(26:03):
president that Section 301tariffs be covered.
Uncovered products bemaintained.
To further encourage China toeliminate the investigated acts,
policies and practices, theUSTR recommended enhancing the
effectiveness of the tariffactions by adding or increasing
Section 301 tariffs on certainproducts.
The listed products are a wholebunch of different things,
right?
I mean they are listing medicalproducts, they're listing solar

(26:23):
panels, electric vehicles, butthey're also listing ship to
shore.
So, it said, taking intoconsideration the USTR's
findings and recommendations, onMay 14, 2024, the president
issued a memo that directed theUSTR to quote maintain, as
appropriate and consistent withthis memo, the ad valorem rates
of duties and lists of productssubject to the actions taken

(26:45):
under the Section 301investigation and to further
encourage China to eliminateacts, policies and practices at
issue and to counteract theburden or restriction of these
acts, policies and practices.
The trade rep shall modify theactions taken in the
investigation to increaseSection 301 ad valorem rates of
duty for certain specifiedproducts of China.
So they're saying, look, we'regoing to add some more.

(27:06):
This is currently open forpublic comments.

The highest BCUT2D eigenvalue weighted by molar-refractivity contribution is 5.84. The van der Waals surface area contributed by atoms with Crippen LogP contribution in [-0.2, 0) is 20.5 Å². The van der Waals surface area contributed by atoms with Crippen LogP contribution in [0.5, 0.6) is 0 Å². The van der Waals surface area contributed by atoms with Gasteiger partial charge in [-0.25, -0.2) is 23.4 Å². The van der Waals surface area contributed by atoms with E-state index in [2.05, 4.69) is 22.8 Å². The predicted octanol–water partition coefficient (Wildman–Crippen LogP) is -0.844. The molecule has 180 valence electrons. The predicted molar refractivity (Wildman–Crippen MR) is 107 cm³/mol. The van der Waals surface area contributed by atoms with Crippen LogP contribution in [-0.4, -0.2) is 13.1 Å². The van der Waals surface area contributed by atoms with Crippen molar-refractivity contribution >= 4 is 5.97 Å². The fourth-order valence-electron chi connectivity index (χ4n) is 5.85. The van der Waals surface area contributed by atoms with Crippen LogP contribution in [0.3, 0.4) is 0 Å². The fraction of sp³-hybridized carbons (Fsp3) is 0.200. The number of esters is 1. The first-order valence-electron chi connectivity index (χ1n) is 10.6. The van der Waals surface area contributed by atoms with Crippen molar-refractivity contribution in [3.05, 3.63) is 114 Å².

This is open for publiccomments, and so USTR has said
that they're inviting commentsfrom interested persons with
respect to the proposedmodifications.
Comments are due June 28, 2024.
And what they are asking is notonly about the ship to shore
cream uh increase from a 0% to a25% tariff.

(27:30):
They're also asking about and Ithink that this is getting not
enough coverage.
They're also asking thatcommenters are invited to
comment on the scope of theproduct description to cover
ship-to-shore cranes under thesubheading, which may include
transporter cranes, gantrycranes and bridge cranes.
And so that last one I want youto, that piece I want you to

(27:53):
pay attention to in thecurrently open comment period
currently open.
They are asking if they shouldexpand or if they should cover
these types of cranes in theshift to shore crane category to
include those transportercranes, gantry cranes and bridge
cranes.
This is a big deal becausethese tariffs, this 0% to 25%,

(28:23):
is proposed to go into effectAugust 1st, august 1st.
So really any port that has Imean, if they do expand it
transporter cranes, gantrycranes or bridge cranes, in
addition to these ship-to-shorecranes that are already being
proposed, in addition to theseship-to-shore cranes that are
already being proposed, portsmay find themselves with an
additional 25% tariff tacked on.
Look, don't sit on this right.
Usdr arguably isn't in thebusiness of terminal operations,
so that's why it's importantfor the industry to engage,